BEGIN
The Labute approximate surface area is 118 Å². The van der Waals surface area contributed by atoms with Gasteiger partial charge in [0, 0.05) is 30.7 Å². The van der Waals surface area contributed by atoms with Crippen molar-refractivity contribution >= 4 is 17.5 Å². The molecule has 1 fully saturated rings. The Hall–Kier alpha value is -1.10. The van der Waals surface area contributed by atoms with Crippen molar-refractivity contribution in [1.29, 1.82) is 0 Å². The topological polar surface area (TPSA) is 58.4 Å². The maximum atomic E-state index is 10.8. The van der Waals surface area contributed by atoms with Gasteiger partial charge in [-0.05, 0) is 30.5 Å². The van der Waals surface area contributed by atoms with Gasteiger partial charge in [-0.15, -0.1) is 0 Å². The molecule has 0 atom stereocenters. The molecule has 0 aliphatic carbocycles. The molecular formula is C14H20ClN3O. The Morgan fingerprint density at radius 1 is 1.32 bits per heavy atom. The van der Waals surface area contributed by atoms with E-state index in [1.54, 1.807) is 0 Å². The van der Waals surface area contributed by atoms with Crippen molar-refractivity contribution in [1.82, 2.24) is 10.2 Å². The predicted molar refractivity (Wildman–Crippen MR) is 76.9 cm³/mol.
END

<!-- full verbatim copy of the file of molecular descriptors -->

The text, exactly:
The Labute approximate surface area is 118 Å². The van der Waals surface area contributed by atoms with Gasteiger partial charge in [0, 0.05) is 30.7 Å². The van der Waals surface area contributed by atoms with Crippen molar-refractivity contribution >= 4 is 17.5 Å². The molecule has 1 fully saturated rings. The Hall–Kier alpha value is -1.10. The van der Waals surface area contributed by atoms with Crippen molar-refractivity contribution in [1.29, 1.82) is 0 Å². The topological polar surface area (TPSA) is 58.4 Å². The maximum atomic E-state index is 10.8. The van der Waals surface area contributed by atoms with Gasteiger partial charge in [-0.05, 0) is 30.5 Å². The van der Waals surface area contributed by atoms with Gasteiger partial charge in [-0.15, -0.1) is 0 Å². The molecule has 0 atom stereocenters. The molecule has 0 aliphatic carbocycles. The molecular formula is C14H20ClN3O. The Morgan fingerprint density at radius 1 is 1.32 bits per heavy atom. The van der Waals surface area contributed by atoms with E-state index in [1.54, 1.807) is 0 Å². The van der Waals surface area contributed by atoms with Crippen molar-refractivity contribution in [1.82, 2.24) is 10.2 Å². The predicted molar refractivity (Wildman–Crippen MR) is 76.9 cm³/mol.